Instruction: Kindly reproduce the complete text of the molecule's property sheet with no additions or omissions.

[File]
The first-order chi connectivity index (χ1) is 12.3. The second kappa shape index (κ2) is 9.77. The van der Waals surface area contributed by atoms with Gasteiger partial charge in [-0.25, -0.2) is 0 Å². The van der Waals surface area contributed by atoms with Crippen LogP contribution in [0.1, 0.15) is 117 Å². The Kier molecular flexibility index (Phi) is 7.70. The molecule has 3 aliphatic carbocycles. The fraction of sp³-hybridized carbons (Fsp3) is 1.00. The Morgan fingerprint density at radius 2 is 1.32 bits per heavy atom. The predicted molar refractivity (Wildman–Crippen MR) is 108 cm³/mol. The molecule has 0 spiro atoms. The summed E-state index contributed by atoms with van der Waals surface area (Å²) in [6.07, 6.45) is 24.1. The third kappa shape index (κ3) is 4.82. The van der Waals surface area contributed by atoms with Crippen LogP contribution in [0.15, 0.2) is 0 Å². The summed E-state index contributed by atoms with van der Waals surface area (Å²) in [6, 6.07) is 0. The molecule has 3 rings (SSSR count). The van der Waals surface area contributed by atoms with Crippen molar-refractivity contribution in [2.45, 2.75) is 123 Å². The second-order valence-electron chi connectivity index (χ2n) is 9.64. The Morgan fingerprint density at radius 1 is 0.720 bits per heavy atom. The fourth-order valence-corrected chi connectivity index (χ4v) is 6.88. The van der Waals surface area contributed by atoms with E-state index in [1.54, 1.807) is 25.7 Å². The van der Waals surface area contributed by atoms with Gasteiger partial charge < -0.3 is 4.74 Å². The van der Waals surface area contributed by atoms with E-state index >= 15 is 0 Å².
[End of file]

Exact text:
The first-order chi connectivity index (χ1) is 12.3. The second kappa shape index (κ2) is 9.77. The van der Waals surface area contributed by atoms with Gasteiger partial charge in [-0.25, -0.2) is 0 Å². The van der Waals surface area contributed by atoms with Crippen LogP contribution in [0.1, 0.15) is 117 Å². The Kier molecular flexibility index (Phi) is 7.70. The molecule has 3 aliphatic carbocycles. The fraction of sp³-hybridized carbons (Fsp3) is 1.00. The Morgan fingerprint density at radius 2 is 1.32 bits per heavy atom. The predicted molar refractivity (Wildman–Crippen MR) is 108 cm³/mol. The molecule has 0 spiro atoms. The summed E-state index contributed by atoms with van der Waals surface area (Å²) in [6.07, 6.45) is 24.1. The third kappa shape index (κ3) is 4.82. The van der Waals surface area contributed by atoms with Crippen LogP contribution in [0.15, 0.2) is 0 Å². The summed E-state index contributed by atoms with van der Waals surface area (Å²) in [6, 6.07) is 0. The molecule has 3 rings (SSSR count). The van der Waals surface area contributed by atoms with Crippen molar-refractivity contribution in [2.45, 2.75) is 123 Å². The second-order valence-electron chi connectivity index (χ2n) is 9.64. The Morgan fingerprint density at radius 1 is 0.720 bits per heavy atom. The fourth-order valence-corrected chi connectivity index (χ4v) is 6.88. The van der Waals surface area contributed by atoms with E-state index in [1.54, 1.807) is 25.7 Å². The van der Waals surface area contributed by atoms with Gasteiger partial charge < -0.3 is 4.74 Å². The van der Waals surface area contributed by atoms with E-state index >= 15 is 0 Å².